With carrier deployment, US pressure on Iran takes on new contours

Putting the squeeze on Iran with multifaceted pressure, the United States is seeking to control the escalation ladder as it pre-empts Iran’s potential responses in the weeks ahead.
Sunday 12/05/2019
Flexing muscles. A US Air Force B-52 (R) flies over Osan Air Base in Pyeongtaek, South Korea. (Reuters)
Flexing muscles. A US Air Force B-52 (R) flies over Osan Air Base in Pyeongtaek, South Korea. (Reuters)

The United States maintains a carrier strike group on rotation in and around the strategic Arab Gulf region for its theatre-deployed forces as a routine matter, as it does in many other parts of the world.

For the operational flexibility they enable, recent years have seen US Navy aircraft carriers more frequently in the region as American ground forces fought large-scale wars in Iraq and Afghanistan.

During a significant part of those wars and at the height of tensions over Iran’s nuclear programme and regional activities, the United States maintained not one but two carrier strike groups in the region simultaneously.

However when US national security adviser John Bolton announced May 6 that the United States was diverting the USS Abraham Lincoln with Carrier Strike Group 12 to its Central Command, which covers the Gulf region, and assigning it a bomber task force comprising B-52s, his signal was unmistakably razor-edged.

The decision to deploy the Abraham Lincoln, which had been conducting operations in the Mediterranean, to the Gulf came after the United States said it received “troubling and escalatory indications and warnings” from Iran.

With four squadrons of F-18 Super Hornets, two squadrons of Seahawk helicopters and an airborne early warning and control capability, the Abraham Lincoln brings added firepower and flexibility to US forces in the region.

B-52s can carry more than 30,000 kilograms of bombs and missiles — including nuclear weapons. Employing B-52s, the US military could launch cruise missiles and bunker-buster bombs from long distances to suppress air defence systems, like the Russia-made S-300, and penetrate hardened military targets, such as nuclear or missile storage facilities.

The deployment buttresses US power but is more significant for the message it carries than the military assets and weaponry themselves.

US President Donald Trump assumed his presidency on a commitment to “ripping up” the “disastrous” nuclear deal with Iran. To the surprise of many — and reportedly against the advice of key military and security leaders — Trump followed through by withdrawing from the multilateral accord in 2018 and reimposing crippling sanctions on Iran.

The Iran nuclear deal has lived on for a year but may not last much longer as the stakes are raised in America’s growing confrontation with Iran. Tehran announced it will withdraw in part from the deal and issued a 60-day notice to the accord’s remaining signatories to effectively save the deal before it restarts production of highly enriched uranium.

From the beginning, Trump has called for a renegotiation of the deal with Iran to cover its ballistic missile programme and “malign” regional activities in addition to its nuclear programme.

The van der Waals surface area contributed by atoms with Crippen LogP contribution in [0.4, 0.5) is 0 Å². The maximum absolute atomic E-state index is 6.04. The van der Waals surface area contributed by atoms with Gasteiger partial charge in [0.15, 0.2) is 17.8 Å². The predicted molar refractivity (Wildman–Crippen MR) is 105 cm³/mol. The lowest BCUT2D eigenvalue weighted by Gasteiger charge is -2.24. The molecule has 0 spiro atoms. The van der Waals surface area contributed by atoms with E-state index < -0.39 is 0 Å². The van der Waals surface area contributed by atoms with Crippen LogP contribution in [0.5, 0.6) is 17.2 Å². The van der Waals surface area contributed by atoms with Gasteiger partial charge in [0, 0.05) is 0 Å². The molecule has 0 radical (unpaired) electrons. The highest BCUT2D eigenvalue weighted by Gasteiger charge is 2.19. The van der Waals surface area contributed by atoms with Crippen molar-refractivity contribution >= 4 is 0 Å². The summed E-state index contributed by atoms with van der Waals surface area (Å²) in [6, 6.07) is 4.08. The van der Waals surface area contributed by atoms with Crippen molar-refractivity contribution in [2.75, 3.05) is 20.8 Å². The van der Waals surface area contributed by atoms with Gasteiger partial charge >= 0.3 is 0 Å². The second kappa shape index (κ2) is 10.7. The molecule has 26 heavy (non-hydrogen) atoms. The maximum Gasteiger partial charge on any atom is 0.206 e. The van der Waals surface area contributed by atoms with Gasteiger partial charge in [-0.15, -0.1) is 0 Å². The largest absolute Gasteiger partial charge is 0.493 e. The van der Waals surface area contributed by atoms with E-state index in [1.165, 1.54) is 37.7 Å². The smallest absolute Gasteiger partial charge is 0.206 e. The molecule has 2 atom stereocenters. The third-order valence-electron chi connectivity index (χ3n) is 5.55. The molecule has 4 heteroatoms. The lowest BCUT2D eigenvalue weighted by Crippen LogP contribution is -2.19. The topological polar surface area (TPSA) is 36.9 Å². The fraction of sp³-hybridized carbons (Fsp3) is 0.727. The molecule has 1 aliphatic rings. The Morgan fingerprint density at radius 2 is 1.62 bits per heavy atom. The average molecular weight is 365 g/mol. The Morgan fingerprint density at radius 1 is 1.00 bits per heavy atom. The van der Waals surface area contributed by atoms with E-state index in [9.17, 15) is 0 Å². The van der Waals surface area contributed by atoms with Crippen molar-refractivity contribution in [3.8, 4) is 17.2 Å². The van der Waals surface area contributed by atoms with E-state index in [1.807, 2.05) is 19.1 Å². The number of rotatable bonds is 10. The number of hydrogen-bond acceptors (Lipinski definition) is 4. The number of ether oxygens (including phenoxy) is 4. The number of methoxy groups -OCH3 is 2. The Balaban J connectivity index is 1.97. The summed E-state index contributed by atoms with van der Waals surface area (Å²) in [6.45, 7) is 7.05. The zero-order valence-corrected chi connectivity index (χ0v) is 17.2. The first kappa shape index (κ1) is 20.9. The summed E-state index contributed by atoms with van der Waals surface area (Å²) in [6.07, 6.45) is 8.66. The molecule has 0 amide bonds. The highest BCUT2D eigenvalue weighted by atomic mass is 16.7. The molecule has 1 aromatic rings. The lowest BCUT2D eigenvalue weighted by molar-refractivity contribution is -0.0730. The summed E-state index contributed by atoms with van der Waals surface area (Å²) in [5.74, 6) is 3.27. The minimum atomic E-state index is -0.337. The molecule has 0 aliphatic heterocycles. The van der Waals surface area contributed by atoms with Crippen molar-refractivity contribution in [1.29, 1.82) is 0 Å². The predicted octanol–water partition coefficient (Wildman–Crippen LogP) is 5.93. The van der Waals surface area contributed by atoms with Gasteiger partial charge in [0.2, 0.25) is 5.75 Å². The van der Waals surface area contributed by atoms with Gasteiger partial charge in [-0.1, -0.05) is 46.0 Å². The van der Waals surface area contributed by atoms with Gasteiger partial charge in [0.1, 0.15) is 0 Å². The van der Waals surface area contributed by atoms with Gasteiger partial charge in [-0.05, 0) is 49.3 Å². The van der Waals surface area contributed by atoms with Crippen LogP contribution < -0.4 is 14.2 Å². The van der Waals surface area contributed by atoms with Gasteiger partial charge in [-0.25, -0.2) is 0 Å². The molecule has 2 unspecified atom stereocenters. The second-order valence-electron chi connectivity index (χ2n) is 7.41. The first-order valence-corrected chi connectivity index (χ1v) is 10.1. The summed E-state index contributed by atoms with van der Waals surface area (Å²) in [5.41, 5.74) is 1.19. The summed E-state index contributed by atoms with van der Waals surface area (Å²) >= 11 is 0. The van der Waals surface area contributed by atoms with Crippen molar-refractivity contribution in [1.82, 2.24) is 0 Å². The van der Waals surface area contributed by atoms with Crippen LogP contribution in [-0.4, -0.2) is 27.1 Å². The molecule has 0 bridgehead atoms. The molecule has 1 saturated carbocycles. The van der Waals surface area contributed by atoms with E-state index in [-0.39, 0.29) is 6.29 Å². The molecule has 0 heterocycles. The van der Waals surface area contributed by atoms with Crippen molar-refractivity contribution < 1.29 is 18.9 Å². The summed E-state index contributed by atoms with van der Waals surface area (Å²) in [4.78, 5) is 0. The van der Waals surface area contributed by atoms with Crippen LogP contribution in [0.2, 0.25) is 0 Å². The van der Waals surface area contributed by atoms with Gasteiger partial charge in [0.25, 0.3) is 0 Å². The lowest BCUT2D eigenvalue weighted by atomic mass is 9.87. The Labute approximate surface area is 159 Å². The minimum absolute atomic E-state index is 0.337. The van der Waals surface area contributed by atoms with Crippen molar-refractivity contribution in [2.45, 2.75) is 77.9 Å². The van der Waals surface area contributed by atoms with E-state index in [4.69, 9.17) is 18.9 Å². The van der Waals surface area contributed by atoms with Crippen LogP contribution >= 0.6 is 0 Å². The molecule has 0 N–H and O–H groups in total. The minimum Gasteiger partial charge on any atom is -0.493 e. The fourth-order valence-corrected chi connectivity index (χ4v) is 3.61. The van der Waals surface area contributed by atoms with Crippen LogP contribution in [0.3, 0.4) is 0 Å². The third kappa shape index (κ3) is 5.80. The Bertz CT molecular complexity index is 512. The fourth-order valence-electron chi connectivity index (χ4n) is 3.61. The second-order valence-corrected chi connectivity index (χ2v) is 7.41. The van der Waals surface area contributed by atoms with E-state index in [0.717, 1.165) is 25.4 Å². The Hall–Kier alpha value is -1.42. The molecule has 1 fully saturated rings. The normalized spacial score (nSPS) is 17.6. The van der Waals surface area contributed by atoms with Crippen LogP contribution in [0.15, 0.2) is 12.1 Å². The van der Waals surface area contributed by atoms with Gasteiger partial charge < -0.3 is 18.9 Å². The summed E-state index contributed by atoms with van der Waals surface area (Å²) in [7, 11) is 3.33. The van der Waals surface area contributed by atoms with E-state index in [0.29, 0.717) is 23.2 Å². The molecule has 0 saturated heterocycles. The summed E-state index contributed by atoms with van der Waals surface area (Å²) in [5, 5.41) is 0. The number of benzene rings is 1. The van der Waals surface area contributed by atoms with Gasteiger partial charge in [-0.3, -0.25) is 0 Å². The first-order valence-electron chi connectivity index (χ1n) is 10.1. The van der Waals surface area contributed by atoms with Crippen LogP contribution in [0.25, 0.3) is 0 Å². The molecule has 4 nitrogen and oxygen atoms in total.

With US Secretary of State Mike Pompeo and Bolton — both Iran hawks — occupying key positions, the White House has stepped up efforts to strategically undermine Iran by using America’s economic and military prowess to fuller effect.

Over the past year, Iran’s oil revenues have nosedived as American sanctions halved oil exports by forcing key customers to limit purchases. Now, the United States has ended sanctions waivers for all customers of Iranian oil with the aim of driving Iran’s oil income to the ground.

Trump’s strategy has caused enormous economic and political pressure on Iran; foreign investors have stayed out and its currency has plummeted, quadrupling inflation.

Iranian President Hassan Rohani, re-elected on a mandate to uplift the economy including by negotiating the end to international sanctions, appears increasingly hapless at home. Apathy and frustration among ordinary Iranians are reportedly brewing again.

The United States designated Iran’s elite Islamic Revolutionary Guard Corps as a foreign terrorist organisation on April 8 in a move with far-reaching ramifications for Tehran at home and abroad. It was described as “vicious” by Iranian Supreme Leader Ayatollah Ali Khamenei and Iranian Foreign Minister Mohammad Javad Zarif warned of “dangerous consequences” ahead.

Under the Obama administration, amid military campaigns in Iraq and Iran, American leaders avoided antagonising Iran to contain the threat of further regional destabilisation and violence.

Over the years, Iranian missiles, its use of proxies and deeply entrenched political agents around the wider region have lent credibility to its claims that US forces and key interests lie exposed to its capabilities and influence.

The United States has decided to go after these apparent elements of Iranian power that have allowed it to challenge a far superior military and economic power and take on an outsized regional role and significance.

Putting the squeeze on Iran with multifaceted pressure, the United States is seeking to control the escalation ladder as it pre-empts Iran’s potential responses in the weeks ahead.

The United States maintains it is “not seeking war” with Iran but the trajectory of developments increases the odds of a head-on collision, including as a result of miscalculation.

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